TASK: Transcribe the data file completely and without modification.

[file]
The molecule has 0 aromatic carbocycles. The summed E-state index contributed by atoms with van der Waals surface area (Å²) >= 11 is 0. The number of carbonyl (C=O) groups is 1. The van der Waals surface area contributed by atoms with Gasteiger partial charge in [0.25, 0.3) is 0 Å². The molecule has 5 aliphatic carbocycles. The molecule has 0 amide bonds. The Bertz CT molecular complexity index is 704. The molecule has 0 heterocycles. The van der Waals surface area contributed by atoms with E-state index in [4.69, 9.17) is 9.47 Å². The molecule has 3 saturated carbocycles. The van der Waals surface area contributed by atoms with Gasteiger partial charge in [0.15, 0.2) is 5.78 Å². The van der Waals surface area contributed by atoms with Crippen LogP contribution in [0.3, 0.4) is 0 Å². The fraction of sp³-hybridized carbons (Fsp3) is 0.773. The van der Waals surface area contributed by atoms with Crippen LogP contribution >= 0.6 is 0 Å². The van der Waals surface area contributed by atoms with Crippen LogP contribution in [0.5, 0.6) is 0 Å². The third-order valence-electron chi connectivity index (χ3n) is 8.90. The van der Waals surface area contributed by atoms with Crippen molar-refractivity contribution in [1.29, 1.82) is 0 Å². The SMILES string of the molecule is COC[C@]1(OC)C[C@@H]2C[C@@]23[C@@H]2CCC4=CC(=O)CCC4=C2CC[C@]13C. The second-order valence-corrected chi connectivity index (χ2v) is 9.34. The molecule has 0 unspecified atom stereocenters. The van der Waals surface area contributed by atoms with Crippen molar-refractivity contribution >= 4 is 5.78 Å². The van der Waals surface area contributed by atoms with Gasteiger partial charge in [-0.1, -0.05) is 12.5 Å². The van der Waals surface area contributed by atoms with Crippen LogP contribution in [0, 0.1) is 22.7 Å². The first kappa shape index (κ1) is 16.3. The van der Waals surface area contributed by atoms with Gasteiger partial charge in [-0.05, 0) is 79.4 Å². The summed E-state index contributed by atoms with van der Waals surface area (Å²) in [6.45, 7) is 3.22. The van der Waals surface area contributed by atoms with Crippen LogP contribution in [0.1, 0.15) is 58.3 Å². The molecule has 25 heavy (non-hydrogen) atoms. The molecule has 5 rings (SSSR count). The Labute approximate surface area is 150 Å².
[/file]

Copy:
The molecule has 0 aromatic carbocycles. The summed E-state index contributed by atoms with van der Waals surface area (Å²) >= 11 is 0. The number of carbonyl (C=O) groups is 1. The van der Waals surface area contributed by atoms with Gasteiger partial charge in [0.25, 0.3) is 0 Å². The molecule has 5 aliphatic carbocycles. The molecule has 0 amide bonds. The Bertz CT molecular complexity index is 704. The molecule has 0 heterocycles. The van der Waals surface area contributed by atoms with E-state index in [4.69, 9.17) is 9.47 Å². The molecule has 3 saturated carbocycles. The van der Waals surface area contributed by atoms with Gasteiger partial charge in [0.15, 0.2) is 5.78 Å². The van der Waals surface area contributed by atoms with Crippen LogP contribution in [0.3, 0.4) is 0 Å². The fraction of sp³-hybridized carbons (Fsp3) is 0.773. The van der Waals surface area contributed by atoms with Crippen LogP contribution >= 0.6 is 0 Å². The van der Waals surface area contributed by atoms with Crippen LogP contribution in [0.5, 0.6) is 0 Å². The third-order valence-electron chi connectivity index (χ3n) is 8.90. The van der Waals surface area contributed by atoms with Crippen molar-refractivity contribution in [1.29, 1.82) is 0 Å². The SMILES string of the molecule is COC[C@]1(OC)C[C@@H]2C[C@@]23[C@@H]2CCC4=CC(=O)CCC4=C2CC[C@]13C. The second-order valence-corrected chi connectivity index (χ2v) is 9.34. The molecule has 0 unspecified atom stereocenters. The van der Waals surface area contributed by atoms with Crippen molar-refractivity contribution >= 4 is 5.78 Å². The van der Waals surface area contributed by atoms with Gasteiger partial charge in [-0.1, -0.05) is 12.5 Å². The van der Waals surface area contributed by atoms with Crippen LogP contribution in [0, 0.1) is 22.7 Å². The first kappa shape index (κ1) is 16.3. The van der Waals surface area contributed by atoms with Gasteiger partial charge in [-0.05, 0) is 79.4 Å². The summed E-state index contributed by atoms with van der Waals surface area (Å²) in [6.45, 7) is 3.22. The van der Waals surface area contributed by atoms with Crippen LogP contribution in [0.1, 0.15) is 58.3 Å². The molecule has 25 heavy (non-hydrogen) atoms. The molecule has 5 rings (SSSR count). The Labute approximate surface area is 150 Å².